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Woman with hearing loss tuning out to the people around her and starting to have cognitive decline.

Treating your loss of hearing can be helpful for your brain. At least, that’s according to a new study by a group of researchers from the University of Manchester. These analysts looked at a team of around 2000 participants over a time period of approximately 2 decades (1996 to 2014). The attention-getting findings? Dementia can be slowed by as much as 75% by managing your hearing loss.

That is not a small figure.

But still, it’s not all that surprising. The significance of the finding, of course, is still useful, that sort of statistical relationship between hearing loss treatment and the fight against dementia is noteworthy and stunning. But the insight we already have aligns well with these findings: treating your loss of hearing is vital to slowing cognitive decline as you get older.

How am I Impacted by This Research?

Scientific studies can be inconsistent and confusing (should I eat eggs, should I not eat eggs? How about wine? Will that help me live longer?). The reasons for that are long, diverse, and not all that relevant to our topic here. Because here’s the main point: yet further proof, this research reveals untreated loss of hearing can lead to or worsen cognitive decline including dementia.

So what does this indicate for you? In certain ways, it’s fairly simple: if you’ve observed any probable symptoms of hearing loss, come see us in the near future. And, if you require a hearing aid, you should definitely start using that hearing aid as advised.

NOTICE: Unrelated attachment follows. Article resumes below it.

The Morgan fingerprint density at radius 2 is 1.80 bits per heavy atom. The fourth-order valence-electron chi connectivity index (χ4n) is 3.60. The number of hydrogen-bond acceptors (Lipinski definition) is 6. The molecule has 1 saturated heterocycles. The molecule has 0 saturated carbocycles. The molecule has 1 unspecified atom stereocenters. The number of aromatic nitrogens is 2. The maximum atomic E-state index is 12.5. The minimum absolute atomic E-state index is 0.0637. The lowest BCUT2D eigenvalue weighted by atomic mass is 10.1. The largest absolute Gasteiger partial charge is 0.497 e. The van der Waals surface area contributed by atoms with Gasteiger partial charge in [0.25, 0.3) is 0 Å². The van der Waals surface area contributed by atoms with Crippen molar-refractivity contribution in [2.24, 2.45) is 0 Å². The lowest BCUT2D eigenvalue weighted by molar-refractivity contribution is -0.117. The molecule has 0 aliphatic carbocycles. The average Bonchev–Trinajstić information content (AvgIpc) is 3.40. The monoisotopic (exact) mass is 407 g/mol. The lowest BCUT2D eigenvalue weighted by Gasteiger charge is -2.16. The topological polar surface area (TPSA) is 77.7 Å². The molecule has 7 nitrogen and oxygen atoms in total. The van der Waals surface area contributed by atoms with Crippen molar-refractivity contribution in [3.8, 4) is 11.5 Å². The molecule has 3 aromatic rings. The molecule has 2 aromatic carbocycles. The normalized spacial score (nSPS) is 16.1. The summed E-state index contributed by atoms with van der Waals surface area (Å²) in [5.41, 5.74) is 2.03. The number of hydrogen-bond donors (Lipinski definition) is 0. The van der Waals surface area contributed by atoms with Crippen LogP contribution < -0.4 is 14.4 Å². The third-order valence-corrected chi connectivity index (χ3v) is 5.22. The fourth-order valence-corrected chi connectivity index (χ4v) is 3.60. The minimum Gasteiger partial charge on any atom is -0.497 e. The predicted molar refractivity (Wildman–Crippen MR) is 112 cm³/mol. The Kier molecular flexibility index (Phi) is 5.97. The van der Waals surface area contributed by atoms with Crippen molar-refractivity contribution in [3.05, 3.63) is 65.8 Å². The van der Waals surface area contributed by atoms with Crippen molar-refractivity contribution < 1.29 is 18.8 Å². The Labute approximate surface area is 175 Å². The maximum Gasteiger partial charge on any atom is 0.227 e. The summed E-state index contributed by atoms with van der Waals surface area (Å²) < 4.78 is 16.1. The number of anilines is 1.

When You Use Them Regularly, Hearing Aids Can Prevent Dementia

Sadly, not everyone falls directly into the habit of wearing a prescribed pair of hearing aids. The often cited reasons why include:

  • The hearing aid doesn’t feel as if it fits comfortably. If you are having this issue, please get in touch with us. We can help make it fit better.
  • The hearing aid doesn’t seem like it works as advertised. Many people need to have their settings adjusted, and calibration problems are definitely something that can be addressed by our hearing specialists.
  • Peoples voices are difficult to make out. Your brain doesn’t always instantly adjust to understanding voices. We can suggest things to do to help make this endeavor go more smoothly, such as reading along with an audiobook.
  • The way hearing aids look concerns you. Today, we have a lot of styles available which might surprise you. In addition, many hearing aid models are manufactured to be very discreet.

Your future mental faculties and even your health as a whole are clearly impacted by wearing hearing aids. We can help if you’re struggling with any of the above. Sometimes the solution will take patience and time, but consulting your hearing professional to ensure your hearing aids are working for you is just part of the process.

And taking into consideration these new findings, dealing with your hearing loss is more important than ever before. Take the treatment seriously because hearing aids are safeguarding your hearing and your mental health.

Dementia And Hearing Aids, What’s The Connection?, What’s The Link?

So what’s the real connection between loss of hearing and dementia? Social isolation is the leading theory but experts are not 100% sure. Some people, when faced with hearing loss, become less socially active. Another theory has to do with sensory stimulation. Over the years, if a person loses sensory stimulation, such as hearing loss, the brain gets less activity which then causes cognitive decline.

You hear better when you wear your hearing aid. Delivering a natural safeguard for your brain against cognitive decline and helping to keep your brain active. That’s why treating hearing loss can slow dementia by up to 75% percent and why it shouldn’t be surprising that there is a connection between the two.

The site information is for educational and informational purposes only and does not constitute medical advice. To receive personalized advice or treatment, schedule an appointment.
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